I have survived the airport and the visit, as you can see.
However, I can tell I'm not going to survive this new key board I'm trying to use. Why must people make the space bar stiff? Do they not realize how darn often a person hits it?
Okay, that's better; apparently it had to get broken in. Also, the keyboard is ergonomic, and so it's higher at the bottom than at the top, and split down the middle at a strange angle that actually does feel comfortable, but throws my typing off.
Anyway, enough minutia of the modern writer. I could just as easy be complaining about the dullness of my quill and the cheap, watered down quality of my ink.
I was so terrified of having to drive at the airport drop-off that my mouth was actually dry. That sort of took me by surprise- it's been a while since I've been that scared.
I managed to kiss Keith, climb into the driver's seat and pull away from the curb.
My verse that day had included the phrase:
"...and all our busy rushing ends in nothing...And so, Lord, where do I put my hope? My only hope is in You." (from psalm 39)
So, I slowed my racing thoughts down, determined not to rush, and focused on one task at a time, the first of which was find to find the highway.
The roads were mostly clear of traffic and the signs were impossible to miss, and before I knew it, I was on the highway. It was so easy that I had to check the road signs to be sure that I was already exactly where I needed to be.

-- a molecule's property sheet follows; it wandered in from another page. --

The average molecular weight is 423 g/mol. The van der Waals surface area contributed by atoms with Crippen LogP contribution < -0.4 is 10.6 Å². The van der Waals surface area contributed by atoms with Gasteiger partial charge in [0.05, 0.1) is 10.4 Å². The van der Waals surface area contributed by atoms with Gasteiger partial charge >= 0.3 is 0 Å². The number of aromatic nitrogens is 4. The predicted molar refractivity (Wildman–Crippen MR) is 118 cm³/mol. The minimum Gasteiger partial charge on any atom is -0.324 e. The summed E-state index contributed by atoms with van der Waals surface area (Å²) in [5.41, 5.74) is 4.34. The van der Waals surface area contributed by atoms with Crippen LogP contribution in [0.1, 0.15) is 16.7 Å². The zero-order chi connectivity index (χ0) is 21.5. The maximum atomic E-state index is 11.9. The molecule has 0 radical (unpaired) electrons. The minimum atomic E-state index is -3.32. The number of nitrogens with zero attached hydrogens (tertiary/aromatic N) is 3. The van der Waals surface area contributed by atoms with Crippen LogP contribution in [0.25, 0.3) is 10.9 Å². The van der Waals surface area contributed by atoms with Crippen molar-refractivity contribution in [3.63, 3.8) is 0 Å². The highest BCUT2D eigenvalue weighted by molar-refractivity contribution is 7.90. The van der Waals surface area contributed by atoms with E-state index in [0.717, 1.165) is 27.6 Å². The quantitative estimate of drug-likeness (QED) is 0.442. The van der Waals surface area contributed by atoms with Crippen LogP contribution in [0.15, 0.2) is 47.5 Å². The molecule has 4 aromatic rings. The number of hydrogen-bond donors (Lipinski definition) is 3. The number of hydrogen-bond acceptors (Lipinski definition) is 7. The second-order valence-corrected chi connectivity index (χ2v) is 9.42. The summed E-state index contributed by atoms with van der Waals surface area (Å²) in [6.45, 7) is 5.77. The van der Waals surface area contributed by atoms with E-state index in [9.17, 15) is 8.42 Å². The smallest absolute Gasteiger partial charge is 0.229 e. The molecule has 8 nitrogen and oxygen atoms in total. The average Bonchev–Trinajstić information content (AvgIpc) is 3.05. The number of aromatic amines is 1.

I must say, that Keith, already quite attractive to me, grew only more so as the weekend passed by. He is so tall! And so young! And he stands so endearingly slouched ever so slightly- not as though he is discouraged, but merely because he is easy and confident in his own space.
Which caused me also to want to be in his space, and each time I put myself there, he looked down at me with his twinkling blue eyes and welcomed me in. He likes to have me around.
This weekend he got into the pool. The children could barely be restrained from it, even at nine o'clock on a sunny morning in March. By noon, they were in, with squeals and splashes, and shortly thereafter, my intrepid husband followed them.
He was the only adult that did. In vain he attempted to persuade us that the water was "not that cold." I easily spotted his attempts to lure me toward the edge, so that he could pull me in. I know his potential, pool side treachery, and all his sweet talk could not get me any closer than three feet to the shimmering blue water, and his strong, wet arms.
Keith and I, used to the quietness and order of two adults in the house, were at times bewildered by the maze of noise, energy and motion that was constantly flowing around and in and out of the house, and left its evidence behind in every corner.
In the mornings, there were always at least two or three bodies curled up on the couches, blankets slipping off, bodies soft and loose and unguarded in sleep. And then, the wail of the youngest, a tow headed boy of two who would not be parted from his father at any time.
"Da!" he would holler urgently, his blanket clutched up under his elbow. "Da!"
He used "Yeah," for every other communication necessary.
It was a very laid back, comfortable visit. It reminded me of summer camp- people lined up to use the showers, fresh air blowing through the house, voices calling, damp towels draped over the back of the dining room chairs.
Keith and I have obviously become the stop off point for friends and family traveling further south- a way station, if you will. I like it. Travellers to the sunny shores stop here to catch their breath before tumbling on into Florida.
One of these days we'll have to try and make it down there ourselves.